Meldelssohn at the East Neuk Festival

At the East Neuk Festival on Saturday evening was a performance of a couple of pieces by Mendelssohn, the Piano Trio in D minor, Op. 49 and the Octet for Strings in E-Flat, Op. 20 (written when he was 16 years old). The performance was in the Crail Church, in the lovely small fishing village of Crail on the east coast of Scotland, which at one point boasted the largest market in Europe. The seating was comfortable (for a church) and intimate, which was a perfect setting for the music.

The first performance was of the Piano Trio by Llyr Williams on Piano, Alexander Janiczek on violin and David Watlin on Cello. The playing was of the first movement was impeccable. Mr William's command of the piano in this fairly demanding piece was evident from the outset. Mr Janiczek brought a light crisp touch to the violin part that can typically get sappy or muddy. Mr Watlin allowed the cello part to soar when necessary and yet lightly played the pizzicato portions enough to be heard yet never over powering the other parts. The performers obviously loved the music and enjoyed playing together. The final applause of a full house was loud and stormy showing their full appreciation for a job well done. The only bit that seemed to jar was during the applause when there seemed to be some one-up-man-ship as to who was last to leave the stage.

After intermission the Eroic Quartet and the Skampa Quartet played the Mendelssohn Octet. Pavel Fischer played the phenomenal 1st violin part, which was written specifically for a friend of Mendelssohn. The part is demanding and Mr Fischer played with amazing clarity and grace. The entire piece was well except for a mid portion of the fourth movement, which got a bit muddy. But if there is fault to be laid at this point it probably ought to be put on Mendelssohn as there the motif, which starts in the cellos and moves up through the various parts (7 iterations) is fairly cacophonous by the time it gets to the top. The performance was all the more amazing as the two quartets worked the piece during the week of the festival, so this performance was after limited rehearsals (amid all the other performances they were doing as part of the festival). Again, the applause showed the audiences' appreciate for the outstanding performance. The quartet probably could have taken another bow, but left the audience wanting more.

In terms of music, I must admit I am not a fan of the Piano Trio in D minor. I find the piano playing slushy and overly romantic, but then it was written as a vehicle for Mendelssohn to perform and it does show off the pianist with a massive number of flourishes. There are times, particularly in the first movement, when the piano and violin or piano and cello are playing the same melodic line (yawn). So much of the first movement felt as if it was trying to break away from the restrictions of classical writing with lots of pyrotechnics on the piano and yet, never quite gets there with the string writing. The second and third movement are better, but there is still too much predictable movement in terms of how the music progresses. To be fair, it's probably only predictable because music has come such a long way since Mendelssohn.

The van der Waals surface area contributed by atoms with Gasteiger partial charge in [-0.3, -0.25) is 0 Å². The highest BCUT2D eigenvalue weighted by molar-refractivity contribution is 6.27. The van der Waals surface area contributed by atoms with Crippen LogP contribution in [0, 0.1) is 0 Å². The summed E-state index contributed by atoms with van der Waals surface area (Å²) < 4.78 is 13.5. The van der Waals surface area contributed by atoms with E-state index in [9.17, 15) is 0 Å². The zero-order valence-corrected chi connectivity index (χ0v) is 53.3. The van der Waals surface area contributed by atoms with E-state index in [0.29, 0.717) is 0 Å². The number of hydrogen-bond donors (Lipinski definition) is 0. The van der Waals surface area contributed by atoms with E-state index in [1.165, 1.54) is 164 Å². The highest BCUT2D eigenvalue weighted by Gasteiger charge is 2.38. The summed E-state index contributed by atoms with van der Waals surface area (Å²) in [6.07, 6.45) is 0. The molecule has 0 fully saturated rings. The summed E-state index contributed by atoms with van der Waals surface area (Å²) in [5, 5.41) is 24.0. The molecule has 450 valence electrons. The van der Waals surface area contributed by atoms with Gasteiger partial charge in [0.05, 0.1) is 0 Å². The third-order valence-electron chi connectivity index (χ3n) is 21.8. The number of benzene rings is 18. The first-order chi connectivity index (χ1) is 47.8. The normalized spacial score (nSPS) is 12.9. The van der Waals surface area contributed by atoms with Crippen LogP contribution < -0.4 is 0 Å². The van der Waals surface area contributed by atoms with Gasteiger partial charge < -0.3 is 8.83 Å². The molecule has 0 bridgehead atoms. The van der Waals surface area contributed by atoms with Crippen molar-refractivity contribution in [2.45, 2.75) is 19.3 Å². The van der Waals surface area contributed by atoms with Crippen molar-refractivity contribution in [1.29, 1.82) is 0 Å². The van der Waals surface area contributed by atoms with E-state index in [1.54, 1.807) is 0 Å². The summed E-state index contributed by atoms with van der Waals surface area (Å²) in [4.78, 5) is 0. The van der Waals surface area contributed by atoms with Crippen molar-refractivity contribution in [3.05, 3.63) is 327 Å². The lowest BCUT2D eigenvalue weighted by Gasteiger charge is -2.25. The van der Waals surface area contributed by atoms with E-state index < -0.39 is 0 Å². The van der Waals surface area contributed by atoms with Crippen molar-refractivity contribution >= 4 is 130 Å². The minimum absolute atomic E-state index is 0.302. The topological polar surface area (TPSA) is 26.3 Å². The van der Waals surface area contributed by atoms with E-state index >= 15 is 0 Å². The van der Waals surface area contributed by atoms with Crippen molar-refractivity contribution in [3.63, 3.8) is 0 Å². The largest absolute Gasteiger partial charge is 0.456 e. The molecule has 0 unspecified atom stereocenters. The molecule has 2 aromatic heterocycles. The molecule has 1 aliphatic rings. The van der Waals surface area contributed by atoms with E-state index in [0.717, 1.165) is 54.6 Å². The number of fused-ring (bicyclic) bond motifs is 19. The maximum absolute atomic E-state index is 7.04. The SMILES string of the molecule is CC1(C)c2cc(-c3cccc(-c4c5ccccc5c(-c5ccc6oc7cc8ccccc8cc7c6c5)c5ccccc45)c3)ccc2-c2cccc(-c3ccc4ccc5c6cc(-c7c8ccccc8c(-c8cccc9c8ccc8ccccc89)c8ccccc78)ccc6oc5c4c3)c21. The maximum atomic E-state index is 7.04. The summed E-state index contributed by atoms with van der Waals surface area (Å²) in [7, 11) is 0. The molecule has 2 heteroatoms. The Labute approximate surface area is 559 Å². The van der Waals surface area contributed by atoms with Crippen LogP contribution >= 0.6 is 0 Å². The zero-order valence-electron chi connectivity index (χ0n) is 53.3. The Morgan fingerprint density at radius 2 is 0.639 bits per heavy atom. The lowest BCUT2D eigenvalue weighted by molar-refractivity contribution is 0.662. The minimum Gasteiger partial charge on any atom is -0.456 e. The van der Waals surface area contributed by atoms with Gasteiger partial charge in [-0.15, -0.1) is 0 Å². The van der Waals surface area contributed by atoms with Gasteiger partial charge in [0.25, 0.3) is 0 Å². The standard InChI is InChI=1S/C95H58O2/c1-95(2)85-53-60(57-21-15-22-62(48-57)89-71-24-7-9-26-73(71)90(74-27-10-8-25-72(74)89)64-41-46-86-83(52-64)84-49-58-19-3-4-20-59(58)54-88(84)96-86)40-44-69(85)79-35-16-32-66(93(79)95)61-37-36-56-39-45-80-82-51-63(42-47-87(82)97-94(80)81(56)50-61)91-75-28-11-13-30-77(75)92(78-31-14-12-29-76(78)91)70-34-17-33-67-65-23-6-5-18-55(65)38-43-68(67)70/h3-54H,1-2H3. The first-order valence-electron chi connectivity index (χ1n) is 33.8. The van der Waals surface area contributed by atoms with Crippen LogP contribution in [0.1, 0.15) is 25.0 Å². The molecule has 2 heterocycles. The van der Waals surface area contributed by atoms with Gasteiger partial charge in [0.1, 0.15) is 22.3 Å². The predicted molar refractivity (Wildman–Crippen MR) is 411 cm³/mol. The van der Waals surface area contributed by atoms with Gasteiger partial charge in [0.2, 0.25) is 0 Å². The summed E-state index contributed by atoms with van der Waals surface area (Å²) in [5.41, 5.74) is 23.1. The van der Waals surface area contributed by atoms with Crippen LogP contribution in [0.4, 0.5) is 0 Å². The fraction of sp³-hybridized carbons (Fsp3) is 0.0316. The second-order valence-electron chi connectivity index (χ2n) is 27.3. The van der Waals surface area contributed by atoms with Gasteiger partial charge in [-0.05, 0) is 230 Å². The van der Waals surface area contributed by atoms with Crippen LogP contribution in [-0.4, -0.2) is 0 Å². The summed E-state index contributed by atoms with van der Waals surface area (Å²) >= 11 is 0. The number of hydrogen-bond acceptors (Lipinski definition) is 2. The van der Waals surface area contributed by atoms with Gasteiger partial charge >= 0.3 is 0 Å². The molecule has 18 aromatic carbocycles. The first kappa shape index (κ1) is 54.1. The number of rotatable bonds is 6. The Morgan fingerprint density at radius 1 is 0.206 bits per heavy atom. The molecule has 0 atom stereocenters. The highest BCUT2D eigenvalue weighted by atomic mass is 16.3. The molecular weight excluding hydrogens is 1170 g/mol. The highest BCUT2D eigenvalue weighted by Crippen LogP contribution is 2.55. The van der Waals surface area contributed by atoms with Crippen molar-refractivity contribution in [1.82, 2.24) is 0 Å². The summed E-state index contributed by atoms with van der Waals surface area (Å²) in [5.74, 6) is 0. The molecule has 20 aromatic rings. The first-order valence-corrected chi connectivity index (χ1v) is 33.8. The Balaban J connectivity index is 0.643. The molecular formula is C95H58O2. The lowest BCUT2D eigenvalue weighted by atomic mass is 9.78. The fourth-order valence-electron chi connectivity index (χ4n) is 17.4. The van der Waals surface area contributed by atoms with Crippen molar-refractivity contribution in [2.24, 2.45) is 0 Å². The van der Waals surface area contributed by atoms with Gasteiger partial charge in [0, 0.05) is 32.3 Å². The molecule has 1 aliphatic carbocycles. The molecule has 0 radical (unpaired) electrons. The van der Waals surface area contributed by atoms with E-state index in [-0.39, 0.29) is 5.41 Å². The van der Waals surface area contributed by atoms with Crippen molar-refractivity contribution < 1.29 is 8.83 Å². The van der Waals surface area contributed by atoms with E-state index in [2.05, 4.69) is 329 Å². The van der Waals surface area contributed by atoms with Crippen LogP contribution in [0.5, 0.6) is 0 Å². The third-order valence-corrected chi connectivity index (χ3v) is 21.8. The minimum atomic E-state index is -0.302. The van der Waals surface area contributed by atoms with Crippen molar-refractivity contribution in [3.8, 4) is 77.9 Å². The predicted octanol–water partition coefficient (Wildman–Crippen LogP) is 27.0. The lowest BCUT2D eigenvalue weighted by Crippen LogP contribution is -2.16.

The Octet, however, is an amazing piece; all the more amazing in Mendelssohn wrote it at the age of 16. The melodies are wonderful with the first violin soaring over the top throughout the first and second movement to the point it was difficult not to applaud the performance at the end of the second. The third movement seemed to drag a bit in terms of direction and the fourth felt as if it was Mendelssohn was practicing all the ways he could manipulate a motif through the various parts. In doing so it became a bit formulaic and (as mentioned before) muddy. The fifth was a nice return to the feeling of the first two movements and yet, didn't end with the power as the second. So, while the performance was well done, the music didn't give the emotional release it could have.

Still, it was a wonderful evening. I had travelled up to the East Neuk Festival with 7 co-workers from Edinburgh. We headed back that evening arriving in Edinburgh at half ten. While I fully expected to sleep on the way back, exhausted from a day full of music, my mind was so active we ended up have a fairly energetic conversation the entire way home. It was a lovely day and a festival which will certainly be on my calendar for next year.


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